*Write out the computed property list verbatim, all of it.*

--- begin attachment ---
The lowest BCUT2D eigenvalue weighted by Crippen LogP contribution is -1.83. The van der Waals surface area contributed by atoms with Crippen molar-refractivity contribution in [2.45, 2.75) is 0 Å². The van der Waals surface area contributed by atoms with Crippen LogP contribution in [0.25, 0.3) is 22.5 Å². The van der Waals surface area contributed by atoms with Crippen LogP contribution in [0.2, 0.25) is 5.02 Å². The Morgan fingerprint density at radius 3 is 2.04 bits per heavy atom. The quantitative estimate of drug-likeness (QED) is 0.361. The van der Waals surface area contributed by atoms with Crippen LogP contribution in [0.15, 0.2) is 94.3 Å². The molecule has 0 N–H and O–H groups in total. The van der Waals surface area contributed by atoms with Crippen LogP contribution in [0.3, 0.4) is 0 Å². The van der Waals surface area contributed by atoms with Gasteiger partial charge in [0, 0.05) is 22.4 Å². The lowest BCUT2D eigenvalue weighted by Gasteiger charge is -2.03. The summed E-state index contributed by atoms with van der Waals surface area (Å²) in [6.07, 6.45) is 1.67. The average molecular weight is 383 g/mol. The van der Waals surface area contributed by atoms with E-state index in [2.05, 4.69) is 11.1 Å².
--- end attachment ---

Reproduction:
The lowest BCUT2D eigenvalue weighted by Crippen LogP contribution is -1.83. The van der Waals surface area contributed by atoms with Crippen molar-refractivity contribution in [2.45, 2.75) is 0 Å². The van der Waals surface area contributed by atoms with Crippen LogP contribution in [0.25, 0.3) is 22.5 Å². The van der Waals surface area contributed by atoms with Crippen LogP contribution in [0.2, 0.25) is 5.02 Å². The Morgan fingerprint density at radius 3 is 2.04 bits per heavy atom. The quantitative estimate of drug-likeness (QED) is 0.361. The van der Waals surface area contributed by atoms with Crippen LogP contribution in [0.15, 0.2) is 94.3 Å². The molecule has 0 N–H and O–H groups in total. The van der Waals surface area contributed by atoms with Crippen LogP contribution in [0.3, 0.4) is 0 Å². The van der Waals surface area contributed by atoms with Gasteiger partial charge in [0, 0.05) is 22.4 Å². The lowest BCUT2D eigenvalue weighted by Gasteiger charge is -2.03. The summed E-state index contributed by atoms with van der Waals surface area (Å²) in [6.07, 6.45) is 1.67. The average molecular weight is 383 g/mol. The van der Waals surface area contributed by atoms with E-state index in [2.05, 4.69) is 11.1 Å².